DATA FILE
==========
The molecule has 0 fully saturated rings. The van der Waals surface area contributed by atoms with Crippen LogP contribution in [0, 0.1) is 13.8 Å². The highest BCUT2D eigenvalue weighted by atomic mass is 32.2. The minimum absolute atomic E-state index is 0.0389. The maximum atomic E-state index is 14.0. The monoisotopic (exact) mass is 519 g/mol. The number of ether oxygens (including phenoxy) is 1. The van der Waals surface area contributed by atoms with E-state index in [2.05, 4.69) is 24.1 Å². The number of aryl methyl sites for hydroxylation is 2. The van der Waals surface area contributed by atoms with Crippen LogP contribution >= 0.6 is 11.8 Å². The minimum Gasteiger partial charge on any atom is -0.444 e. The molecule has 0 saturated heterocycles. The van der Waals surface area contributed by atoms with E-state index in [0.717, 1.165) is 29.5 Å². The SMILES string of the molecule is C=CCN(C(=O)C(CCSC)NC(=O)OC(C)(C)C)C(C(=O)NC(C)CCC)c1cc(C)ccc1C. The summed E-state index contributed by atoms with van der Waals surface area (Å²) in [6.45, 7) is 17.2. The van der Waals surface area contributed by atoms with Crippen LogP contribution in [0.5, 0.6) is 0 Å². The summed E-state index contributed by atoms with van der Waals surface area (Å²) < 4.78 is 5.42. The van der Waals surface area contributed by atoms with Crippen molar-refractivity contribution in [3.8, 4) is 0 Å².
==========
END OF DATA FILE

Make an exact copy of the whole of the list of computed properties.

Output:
The molecule has 0 fully saturated rings. The van der Waals surface area contributed by atoms with Crippen LogP contribution in [0, 0.1) is 13.8 Å². The highest BCUT2D eigenvalue weighted by atomic mass is 32.2. The minimum absolute atomic E-state index is 0.0389. The maximum atomic E-state index is 14.0. The monoisotopic (exact) mass is 519 g/mol. The number of ether oxygens (including phenoxy) is 1. The van der Waals surface area contributed by atoms with E-state index in [2.05, 4.69) is 24.1 Å². The number of aryl methyl sites for hydroxylation is 2. The van der Waals surface area contributed by atoms with Crippen LogP contribution >= 0.6 is 11.8 Å². The minimum Gasteiger partial charge on any atom is -0.444 e. The molecule has 0 saturated heterocycles. The van der Waals surface area contributed by atoms with E-state index in [0.717, 1.165) is 29.5 Å². The SMILES string of the molecule is C=CCN(C(=O)C(CCSC)NC(=O)OC(C)(C)C)C(C(=O)NC(C)CCC)c1cc(C)ccc1C. The summed E-state index contributed by atoms with van der Waals surface area (Å²) in [6.45, 7) is 17.2. The van der Waals surface area contributed by atoms with Crippen LogP contribution in [0.5, 0.6) is 0 Å². The summed E-state index contributed by atoms with van der Waals surface area (Å²) < 4.78 is 5.42. The van der Waals surface area contributed by atoms with Crippen molar-refractivity contribution in [3.8, 4) is 0 Å².